Amphetamines have a high potential for abuse, and administration for prolonged periods of time may lead to drug dependence and must be avoided. Misuse of amphetamines may cause sudden death and serious cardiovascular adverse events .
Dextroamphetamine is used to treat attention-deficit hyperactivity disorder (ADHD) and narcolepsy (uncontrollable desire for sleep or a sudden attack of deep sleep). It belongs to the group of medicines called central nervous system (CNS) stimulants.
Dextroamphetamine works in the treatment of ADHD by increasing attention and decreasing restlessness in children and adults who are overactive, cannot concentrate for very long, or are easily distracted and impulsive. This medicine is used as part of a total treatment program that also includes social, educational, and psychological treatment.
This medicine is available only with a doctor's prescription. Prescriptions cannot be refilled. A new prescription must be obtained from your doctor each time you or your child needs this medicine.
In deciding to use a medicine, the risks of taking the medicine must be weighed against the good it will do. This is a decision you and your doctor will make. For this medicine, the following should be considered:
Tell your doctor if you have ever had any unusual or allergic reaction to this medicine or any other medicines. Also tell your health care professional if you have any other types of allergies, such as to foods, dyes, preservatives, or animals. For non-prescription products, read the label or package ingredients carefully.
Appropriate studies have not been performed on the relationship of age to the effects of dextroamphetamine tablets to treat attention-deficit hyperactivity disorder in children younger than 3 years of age. Safety and efficacy have not been established.
Dextroamphetamine sustained-release capsule is not recommended to treat attention-deficit hyperactivity disorder in children younger than 6 years of age.
No information is available on the relationship of age to the effects of dextroamphetamine in geriatric patients. .
|All Trimesters||C||Animal studies have shown an adverse effect and there are no adequate studies in pregnant women OR no animal studies have been conducted and there are no adequate studies in pregnant women.|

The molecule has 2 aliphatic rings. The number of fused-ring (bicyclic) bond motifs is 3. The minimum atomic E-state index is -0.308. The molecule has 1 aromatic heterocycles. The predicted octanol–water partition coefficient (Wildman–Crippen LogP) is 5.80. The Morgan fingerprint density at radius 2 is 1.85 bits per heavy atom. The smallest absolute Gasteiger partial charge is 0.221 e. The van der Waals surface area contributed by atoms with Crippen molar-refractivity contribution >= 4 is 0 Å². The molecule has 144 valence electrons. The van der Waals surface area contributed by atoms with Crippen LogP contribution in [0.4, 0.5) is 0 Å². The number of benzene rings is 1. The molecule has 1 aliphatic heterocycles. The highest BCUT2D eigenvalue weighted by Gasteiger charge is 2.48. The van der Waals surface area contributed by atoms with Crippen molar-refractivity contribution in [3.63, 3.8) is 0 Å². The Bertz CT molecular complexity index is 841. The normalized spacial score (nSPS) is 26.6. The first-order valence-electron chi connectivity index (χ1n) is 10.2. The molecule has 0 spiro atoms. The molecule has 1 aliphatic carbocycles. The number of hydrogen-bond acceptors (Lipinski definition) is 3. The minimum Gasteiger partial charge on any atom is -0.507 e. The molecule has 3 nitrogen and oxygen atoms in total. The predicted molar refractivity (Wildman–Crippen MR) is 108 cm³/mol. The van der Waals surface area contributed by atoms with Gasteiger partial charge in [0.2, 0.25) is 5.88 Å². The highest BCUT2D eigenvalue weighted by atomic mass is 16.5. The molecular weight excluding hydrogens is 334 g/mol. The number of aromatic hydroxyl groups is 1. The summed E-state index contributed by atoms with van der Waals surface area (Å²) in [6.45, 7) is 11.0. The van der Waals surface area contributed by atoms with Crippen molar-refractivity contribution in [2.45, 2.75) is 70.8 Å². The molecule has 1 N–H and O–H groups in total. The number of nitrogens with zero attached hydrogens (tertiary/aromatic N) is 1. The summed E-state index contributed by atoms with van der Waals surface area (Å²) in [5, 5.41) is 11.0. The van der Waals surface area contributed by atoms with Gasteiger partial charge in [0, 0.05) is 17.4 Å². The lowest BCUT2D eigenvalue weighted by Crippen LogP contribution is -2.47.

Studies in women breastfeeding have demonstrated harmful infant effects. An alternative to this medication should be prescribed or you should stop breastfeeding while using this medicine.
Although certain medicines should not be used together at all, in other cases two different medicines may be used together even if an interaction might occur. In these cases, your doctor may want to change the dose, or other precautions may be necessary. When you are taking this medicine, it is especially important that your healthcare professional know if you are taking any of the medicines listed below. The following interactions have been selected on the basis of their potential significance and are not necessarily all-inclusive.
Using this medicine with any of the following medicines is not recommended. Your doctor may decide not to treat you with this medication or change some of the other medicines you take.
Using this medicine with any of the following medicines is usually not recommended, but may be required in some cases. If both medicines are prescribed together, your doctor may change the dose or how often you use one or both of the medicines.
Certain medicines should not be used at or around the time of eating food or eating certain types of food since interactions may occur. Using alcohol or tobacco with certain medicines may also cause interactions to occur. The following interactions have been selected on the basis of their potential significance and are not necessarily all-inclusive.
Other medical problems
The presence of other medical problems may affect the use of this medicine. Make sure you tell your doctor if you have any other medical problems, especially:
Take this medicine only as directed by your doctor. Do not take more or less of it, do not take it more often, and do not take it for a longer time than your doctor ordered. If too much is taken, it may become habit-forming. If you or your child feel that the medicine is not working properly after you have taken it for several weeks, check with your doctor first and do not increase the dose.
This medicine should come with a Medication Guide. Read and follow these instructions carefully. Ask your doctor if you have any questions. Ask your pharmacist for the Medication Guide if you do not have one.
If you or your child use the tablet form of this medicine, and you take it two or three times a day. Take the first dose in the morning. The other doses may be taken during the day with 4 to 6 hours between doses.
It is best to take the sustained-release capsule in the morning. Taking this medicine in the afternoon or evening could make it harder for you to fall asleep.
Swallow the sustained-release capsule whole. Do not crush, break, or chew it.